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Investment options for strata funds

Investment options for strata and body corporate funds

The current low interest rate environment is great if you are a homeowner! It’s not so great if you are a body corporate committee looking to invest body corporate funds to generate a return.

This article was contributed by Mark Mellick, Legal Practitioner Director of Active Law.

Funds

A body corporate operates two funds. The administrative fund takes care of regular expenditure, for example, gardening, regular cleaning. The sinking fund holds money set aside for big ticket items like painting, capital repairs, lift replacement.

Given the sinking fund may build up a substantial amount of money which is not immediately needed, it makes sense for the money in the fund to be invested.

Indeed, the Regulation Module governing the scheme expressly recognises the ability of the body corporate to invest the administrative fund and the sinking fund.

Investment

The traditional form of investment is in term deposits with the body corporate’s bank. However, the low interest rate environment has made term deposits less attractive from a rate of return perspective.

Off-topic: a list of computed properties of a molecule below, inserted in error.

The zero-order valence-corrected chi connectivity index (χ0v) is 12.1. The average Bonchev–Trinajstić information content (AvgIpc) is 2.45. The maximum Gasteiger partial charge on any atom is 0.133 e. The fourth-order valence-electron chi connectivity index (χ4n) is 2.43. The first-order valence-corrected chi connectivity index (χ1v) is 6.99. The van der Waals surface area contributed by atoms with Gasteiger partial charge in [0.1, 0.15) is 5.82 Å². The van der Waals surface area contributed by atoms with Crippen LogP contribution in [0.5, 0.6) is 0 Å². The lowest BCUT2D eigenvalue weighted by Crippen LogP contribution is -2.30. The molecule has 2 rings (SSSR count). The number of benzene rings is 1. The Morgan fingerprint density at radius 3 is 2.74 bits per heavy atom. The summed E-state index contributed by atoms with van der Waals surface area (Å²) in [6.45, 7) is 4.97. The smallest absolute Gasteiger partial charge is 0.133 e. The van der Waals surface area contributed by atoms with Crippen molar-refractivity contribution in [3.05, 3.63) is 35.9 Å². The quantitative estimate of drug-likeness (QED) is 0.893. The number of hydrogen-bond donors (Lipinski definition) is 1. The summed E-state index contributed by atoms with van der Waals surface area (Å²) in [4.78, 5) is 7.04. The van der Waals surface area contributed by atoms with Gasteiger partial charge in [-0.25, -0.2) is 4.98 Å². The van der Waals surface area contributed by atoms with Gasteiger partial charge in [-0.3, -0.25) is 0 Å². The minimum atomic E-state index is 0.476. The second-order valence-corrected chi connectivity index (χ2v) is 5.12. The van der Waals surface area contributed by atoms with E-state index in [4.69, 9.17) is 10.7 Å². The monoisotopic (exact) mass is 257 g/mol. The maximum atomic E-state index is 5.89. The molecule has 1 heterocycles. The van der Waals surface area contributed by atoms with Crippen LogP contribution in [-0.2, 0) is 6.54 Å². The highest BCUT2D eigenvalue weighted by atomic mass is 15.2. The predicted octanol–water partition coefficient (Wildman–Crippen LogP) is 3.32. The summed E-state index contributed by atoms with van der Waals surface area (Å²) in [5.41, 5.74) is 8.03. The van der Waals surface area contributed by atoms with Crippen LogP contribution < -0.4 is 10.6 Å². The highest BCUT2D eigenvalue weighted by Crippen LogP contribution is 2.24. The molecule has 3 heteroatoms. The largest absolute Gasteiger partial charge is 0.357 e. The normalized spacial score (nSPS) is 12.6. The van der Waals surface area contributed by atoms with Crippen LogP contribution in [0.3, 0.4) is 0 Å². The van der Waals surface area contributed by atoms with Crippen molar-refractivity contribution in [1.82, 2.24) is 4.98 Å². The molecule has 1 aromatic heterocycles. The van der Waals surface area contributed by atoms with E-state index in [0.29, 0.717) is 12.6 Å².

As a result, we have been receiving enquires as to whether the abovementioned funds can be invested in ways other than a term deposit.

The Regulation Modules provide “the administrative and sinking funds may be invested in the way a trustee may invest funds”.

Trustee investment rules apply

How then may a trustee invest funds? The answer to that question is found in section 21 of the Trusts Act 1973.

That section provides:

 A trustee may, unless expressly forbidden by the instrument creating the trust—

(a) invest trust funds in any form of investment; and

(b) at any time, vary an investment or realise an investment of trust funds and reinvest an amount resulting from the realisation in any form of investment.

In the body corporate context (which is the focus of this article), there will not be an instrument creating the trust, and there will be no specific instructions about how the body corporate can and cannot make investments.

As such it would on the face of it appear as though a body corporate has carte blanche when it comes to investing the money in the administrative fund and the sinking fund.

So, can a body corporate invest in “any form of investment” – shares, managed funds, forex accounts, crypto-currency? Not so fast!

How should the committee proceed?

As noted above, the Regulation Modules provide “the administrative and sinking funds may be invested in the way a trustee may invest funds (our emphasis)”. In addition, Section 96(2) of the Body Corporate and Community Management Act (the “Act”) relevantly provides that a body corporate may “invest amounts not immediately required for its purposes in the way a trustee may invest trust funds (our emphasis)”.

Section 22(1) of the Trusts Act essentially sets out a “standard of care” when it comes to a trustee exercising a power of investment and by extension, a body corporate exercising such a power.